The race between cable and IPTV operators to reach customers in Europe is heating up with acceleration of fiber-to-the-home (FTTH) deployment by telcos in a bid to take the lead for access bandwidth. Cable operators originally responded to the IPTV threat through measures to increase effective bandwidth for subscribers, including node splitting, switched digital video to deliver content only when requested by subscribers within a service area, and DOCSIS 3.0 to increase channel bandwidth through channel bonding.
The success of such strategies was discussed at the recent Cable Congress conference in Switzerland, where Manuel Kohnstamm, president of Cable Europe, the body representing the industry, argued that recent progress had given cable operators a longer window than expected to exploit their current access bandwidth advantage over telcos. There had been a widespread belief among cable operators that their plan gave them just a two-year advantage over telcos before the latter’s continued investment in fiber achieved parity, anticipated around the end of 2011 or into 2012. This would happen when telcos had pushed fiber sufficiently deep to deploy VDSL2, which delivers higher bit rates than ADSL because the length of the copper loops, and consequent signal attenuation, is reduced.
VDSL2 can support bit rates of 100Mb/s over distances up to 1.5km from the nearest DSLAM, either in a street cabinet or local central office, and cable operators had feared that extensions to the VDSL2 specification might increase the range to possibly as far as 5km. But these extensions have yet to materialize in the field, and cable operators have successfully broached 100Mb/s themselves under DOCSIS 3.0. There is also a lot more to come, with Kabel Deutschland recently testing 1Gb/s broadband access in Hamburg, for example. The result is that cable operators will maintain their access bandwidth advantage for longer, according to Kohnstamm.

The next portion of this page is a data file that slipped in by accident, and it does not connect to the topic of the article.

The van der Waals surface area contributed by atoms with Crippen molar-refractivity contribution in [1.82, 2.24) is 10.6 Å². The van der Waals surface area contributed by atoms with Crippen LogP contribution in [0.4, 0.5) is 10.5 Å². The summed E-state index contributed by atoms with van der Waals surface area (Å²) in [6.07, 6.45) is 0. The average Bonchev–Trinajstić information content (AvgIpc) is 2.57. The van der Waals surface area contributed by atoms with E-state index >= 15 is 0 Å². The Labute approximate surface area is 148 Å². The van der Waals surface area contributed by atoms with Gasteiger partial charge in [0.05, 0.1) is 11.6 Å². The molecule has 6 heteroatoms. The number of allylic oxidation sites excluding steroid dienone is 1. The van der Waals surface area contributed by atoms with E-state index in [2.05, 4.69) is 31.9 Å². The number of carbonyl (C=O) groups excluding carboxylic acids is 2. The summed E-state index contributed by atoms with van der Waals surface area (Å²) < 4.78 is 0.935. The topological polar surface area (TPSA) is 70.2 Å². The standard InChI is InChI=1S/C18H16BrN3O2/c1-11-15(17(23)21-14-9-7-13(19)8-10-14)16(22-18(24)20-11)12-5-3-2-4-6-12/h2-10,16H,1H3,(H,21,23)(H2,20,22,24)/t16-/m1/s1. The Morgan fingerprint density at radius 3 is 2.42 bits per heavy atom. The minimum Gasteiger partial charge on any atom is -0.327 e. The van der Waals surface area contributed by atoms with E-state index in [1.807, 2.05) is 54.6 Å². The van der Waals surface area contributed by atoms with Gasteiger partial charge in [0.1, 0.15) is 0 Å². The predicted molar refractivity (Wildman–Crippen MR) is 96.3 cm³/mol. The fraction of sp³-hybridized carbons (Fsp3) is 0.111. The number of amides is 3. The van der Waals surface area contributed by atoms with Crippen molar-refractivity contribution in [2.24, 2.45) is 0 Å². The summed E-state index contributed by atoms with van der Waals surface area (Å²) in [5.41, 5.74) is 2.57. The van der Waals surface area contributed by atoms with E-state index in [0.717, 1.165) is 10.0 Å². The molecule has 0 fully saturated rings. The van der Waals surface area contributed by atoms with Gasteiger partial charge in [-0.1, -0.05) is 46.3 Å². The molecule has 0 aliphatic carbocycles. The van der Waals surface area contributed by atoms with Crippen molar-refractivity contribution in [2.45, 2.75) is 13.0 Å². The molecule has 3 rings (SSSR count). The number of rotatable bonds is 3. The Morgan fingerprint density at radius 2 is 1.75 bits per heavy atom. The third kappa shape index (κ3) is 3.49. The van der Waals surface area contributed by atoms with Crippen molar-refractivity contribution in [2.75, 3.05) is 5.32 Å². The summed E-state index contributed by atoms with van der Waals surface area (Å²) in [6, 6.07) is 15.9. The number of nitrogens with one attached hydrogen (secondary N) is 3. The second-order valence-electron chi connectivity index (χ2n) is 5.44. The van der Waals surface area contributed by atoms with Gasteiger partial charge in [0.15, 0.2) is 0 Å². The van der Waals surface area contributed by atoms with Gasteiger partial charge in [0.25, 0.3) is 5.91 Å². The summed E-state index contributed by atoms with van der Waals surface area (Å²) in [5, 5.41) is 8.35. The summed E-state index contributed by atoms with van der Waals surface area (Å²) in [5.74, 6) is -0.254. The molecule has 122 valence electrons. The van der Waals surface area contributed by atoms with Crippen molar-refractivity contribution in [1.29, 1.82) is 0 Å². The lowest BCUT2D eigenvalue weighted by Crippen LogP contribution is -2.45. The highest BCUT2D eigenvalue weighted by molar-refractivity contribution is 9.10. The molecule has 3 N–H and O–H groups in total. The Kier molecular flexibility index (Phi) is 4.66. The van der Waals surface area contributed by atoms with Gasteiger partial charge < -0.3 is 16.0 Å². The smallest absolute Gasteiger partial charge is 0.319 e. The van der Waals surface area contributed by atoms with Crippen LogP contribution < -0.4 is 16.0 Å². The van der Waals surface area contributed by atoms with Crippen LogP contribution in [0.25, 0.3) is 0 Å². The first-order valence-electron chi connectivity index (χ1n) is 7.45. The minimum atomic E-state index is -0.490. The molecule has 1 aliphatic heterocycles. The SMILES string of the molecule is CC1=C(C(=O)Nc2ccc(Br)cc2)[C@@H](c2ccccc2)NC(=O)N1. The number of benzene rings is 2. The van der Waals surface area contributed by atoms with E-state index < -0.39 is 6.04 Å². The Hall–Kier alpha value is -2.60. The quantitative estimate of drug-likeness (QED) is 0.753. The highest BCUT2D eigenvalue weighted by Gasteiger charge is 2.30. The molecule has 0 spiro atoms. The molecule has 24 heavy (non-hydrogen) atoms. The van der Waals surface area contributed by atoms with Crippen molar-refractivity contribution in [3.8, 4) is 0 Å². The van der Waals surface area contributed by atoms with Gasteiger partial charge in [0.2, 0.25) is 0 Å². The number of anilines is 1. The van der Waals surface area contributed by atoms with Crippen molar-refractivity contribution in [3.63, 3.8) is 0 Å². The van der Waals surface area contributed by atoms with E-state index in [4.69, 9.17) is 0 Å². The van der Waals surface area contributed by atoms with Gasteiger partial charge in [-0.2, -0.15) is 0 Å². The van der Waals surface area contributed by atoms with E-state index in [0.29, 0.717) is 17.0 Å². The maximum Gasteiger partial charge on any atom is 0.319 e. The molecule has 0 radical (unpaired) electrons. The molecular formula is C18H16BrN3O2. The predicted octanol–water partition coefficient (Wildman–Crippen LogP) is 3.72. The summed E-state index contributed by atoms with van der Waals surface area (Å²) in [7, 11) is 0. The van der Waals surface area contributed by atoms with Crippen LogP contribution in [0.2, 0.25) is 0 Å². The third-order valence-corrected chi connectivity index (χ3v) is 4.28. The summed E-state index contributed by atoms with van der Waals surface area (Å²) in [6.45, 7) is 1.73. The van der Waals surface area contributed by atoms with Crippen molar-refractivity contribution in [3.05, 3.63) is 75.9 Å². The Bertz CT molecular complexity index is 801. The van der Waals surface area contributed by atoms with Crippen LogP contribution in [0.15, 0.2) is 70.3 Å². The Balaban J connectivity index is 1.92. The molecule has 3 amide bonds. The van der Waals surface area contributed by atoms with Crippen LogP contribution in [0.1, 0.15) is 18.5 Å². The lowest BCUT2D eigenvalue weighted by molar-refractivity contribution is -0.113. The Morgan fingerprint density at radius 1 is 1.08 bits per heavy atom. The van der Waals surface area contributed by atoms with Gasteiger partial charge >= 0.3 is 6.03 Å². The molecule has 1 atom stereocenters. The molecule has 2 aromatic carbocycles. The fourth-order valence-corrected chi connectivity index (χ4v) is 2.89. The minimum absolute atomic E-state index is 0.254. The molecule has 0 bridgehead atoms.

However, this advantage will disappear as soon as telcos extend fiber to the home, or at least the curb, which is the end game for cable operators as well. At the same time as the Cable Congress, the FTTH Council was holding its annual meeting in Milan, where it emerged that FTTH deployment in Europe had accelerated toward the end of 2010, with 3.9 million FTTH subscribers across Europe, excluding Russia, by the end of the year. In addition, there was a slightly larger number of FTTH subscribers of 4.2 million in Russia, most of which are within the western area defined as Europe.
Most significantly, however, was that a number of telcos or other agencies were investing heavily in FTTH deployment in areas already well covered with cable TV networks serving subscribers with broadband and TV services at high bit rates. In the Netherlands, Rabobank has backed a group called the Communications Infrastructure Fund (CIF) to invest €750 million to build an FTTH network across the country, even though 90 percent of the population is reached by cable networks. Cable TV services are accessed by 75percent of households, with two dominant players: Zesko, with 3.12 million subscribers in June 2010, and UPC Nederland (Liberty Global), with 1.93 million, according to the Mavise database of TV companies in the European Union. Yet the FTTH backers believe that they will be well-placed to go after some of these customers by offering even higher bit rates of 1Gb/s, or potentially 10Gb/s. What these customers will use such bit rates for is another matter, but there is advantage in having the highest speeds.
Elsewhere in Europe, it seems to be the smaller and emerging economies that are deploying FTTH the fastest. Lithuania tops the European league with 22.6percent household penetration, followed by Sweden (13.6percent) and Norway (13.6percent). Russia is the largest market in absolute numbers, at 4.18 million, with Sweden in second place at 600,000, according to the FTTH Council Europe. While smaller or emerging markets, including Latvia, Portugal, Russia and Turkey, are expanding FTTH coverage rapidly, two of the leading European economic powers, Germany and the UK, are lagging behind. France, which leads the world in IPTV deployment, mostly over ADSL, has also been relatively slow to roll out FTTH, with 486,700 FTTH subscribers.